Over the past few years, more and more parents have been griping about the amount of homework their children are assigned, particularly in elementary school.
Frequent complaints are that it takes away from family time, causes children stress, and offers little in terms of improving academic achievement.
This, coupled with some research that shows homework provides little to no benefit to students in the early grades, has caused some teachers to stop assigning it or schools to place limits on the amount of it for the youngest learners.
At one elementary school in the Chicago suburbs, the 2nd grade teachers decided this year to change the way they assign homework in an effort to promote family time.
In fact, they don’t even call it homework. It’s “un-homework.”
“Un-homework gives kids a choice,” said Jaqueline Darge, a 2nd grade teacher at Covington Elementary School in Oak Lawn, Ill., who read about un-homework on a teacher’s blog and urged her colleagues to try it.
Through this system, students are allowed to choose among five different activities each week.
“They have the option to do one, none, or all of the choices that we give them for the week,” said Darge. “A lot of them are family oriented. They’re practicing things that we’re doing in the classroom but involving their families in conversation and working with them.”
For example, students may be assigned to teach their families a math game they learned in class and play it with them. Or, they may be asked to go on a nature walk with their families and point out things they learned about in science. Another un-homework assignment asks students to trace the letters of their vocabulary words on an adult’s back, and the adult has to guess the word.
Sounds fun and stress free, right?
That’s the point.
And, students who do the work are eligible for prizes like a special privilege or a small treat through the Learning Lotto. For every task completed, a raffle ticket is placed in a box. A drawing is held at the end of the week, and five winners are selected.
So kids who complete more of the tasks have a greater chance of winning, but no one is penalized.
Student and Parent Reaction
In Andrea Saucedo’s class, some students are English-language learners, and she said un-homework is popular with them as well as with her native English-speakers.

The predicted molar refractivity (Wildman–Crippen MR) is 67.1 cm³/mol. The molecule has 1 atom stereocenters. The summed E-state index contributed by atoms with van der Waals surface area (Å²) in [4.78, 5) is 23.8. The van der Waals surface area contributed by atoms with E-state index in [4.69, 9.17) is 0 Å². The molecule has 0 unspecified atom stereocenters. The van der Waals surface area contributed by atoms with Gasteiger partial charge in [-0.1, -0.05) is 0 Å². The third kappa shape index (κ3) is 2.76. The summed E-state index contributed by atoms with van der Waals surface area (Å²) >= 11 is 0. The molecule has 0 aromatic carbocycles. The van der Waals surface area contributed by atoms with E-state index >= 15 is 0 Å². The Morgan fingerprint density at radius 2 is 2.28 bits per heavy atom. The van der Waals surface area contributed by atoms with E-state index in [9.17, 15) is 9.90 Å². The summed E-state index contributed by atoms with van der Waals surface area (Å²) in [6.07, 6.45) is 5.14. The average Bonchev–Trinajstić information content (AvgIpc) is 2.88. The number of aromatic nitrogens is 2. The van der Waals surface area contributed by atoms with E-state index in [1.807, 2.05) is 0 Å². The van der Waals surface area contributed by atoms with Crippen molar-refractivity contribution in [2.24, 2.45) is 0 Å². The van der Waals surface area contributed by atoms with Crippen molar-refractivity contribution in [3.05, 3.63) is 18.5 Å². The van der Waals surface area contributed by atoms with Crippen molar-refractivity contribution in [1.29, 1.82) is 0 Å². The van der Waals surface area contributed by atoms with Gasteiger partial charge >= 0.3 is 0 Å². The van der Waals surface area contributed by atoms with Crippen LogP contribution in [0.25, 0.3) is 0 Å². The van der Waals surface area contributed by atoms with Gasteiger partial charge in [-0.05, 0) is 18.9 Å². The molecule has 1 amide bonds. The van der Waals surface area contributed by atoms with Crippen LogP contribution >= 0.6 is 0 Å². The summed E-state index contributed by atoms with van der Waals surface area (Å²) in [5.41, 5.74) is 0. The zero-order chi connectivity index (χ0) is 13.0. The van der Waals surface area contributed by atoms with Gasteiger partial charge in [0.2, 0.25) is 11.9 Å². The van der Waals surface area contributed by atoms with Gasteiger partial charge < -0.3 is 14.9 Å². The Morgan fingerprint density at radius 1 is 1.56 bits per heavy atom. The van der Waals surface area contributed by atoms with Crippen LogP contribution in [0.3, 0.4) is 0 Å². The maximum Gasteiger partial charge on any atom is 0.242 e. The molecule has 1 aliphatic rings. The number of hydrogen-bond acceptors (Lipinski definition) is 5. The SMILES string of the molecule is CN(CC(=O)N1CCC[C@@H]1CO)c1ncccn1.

“Even my lower students that would normally not turn in an assignment from the traditional homework, I feel like now they’re doing it because they have more choice of what it is that they’re doing,” said Saucedo. “It’s not something that they feel like is a tedious task that they have to go home and do.”
Un-homework also aligns very well with the school district’s theme this year, which is empower. The teachers wanted to give students a say in their own work, and so far it appears to be working for the students as well as for their parents.
The teachers say the flexibility of un-homework accommodates parents who tend to want their kids to have more and those who argue for less.
“This is a good balance that allows families to do what works on their schedule,” said Lisa Beatty, another 2nd grade teacher at Covington.
She said un-homework also improves communication with parents because they’re more aware of what’s happening in the classroom.
Through un-homework there isn’t any required reading, but parents are encouraged to see to it that their kids read 15-20 minutes each night.
“We did point out that reading isn’t part of homework,” said Darge. “Reading is part of a daily life skill that we should all be doing. We stress for parents a book before bedtime is a good way to unwind from the day.”
The teachers also stress that they are not anti-homework.
“We do, of course, still feel that there is a time and a place for traditional homework, especially as students move up into the older grades as they become more independent, adult learners,” said Beatty. “But as far as for primary, we feel like this is a good fit for helping students work and learn together with their parents.”
Photo: Teachers pose for a picture with a Covington Elementary 2nd grade class. On the back row from left to right, Andrea Saucedo, Lisa Beatty and Jaqueline Darge. (Photo Courtesy Covington Elementary)
A version of this news article first appeared in the Time and Learning blog.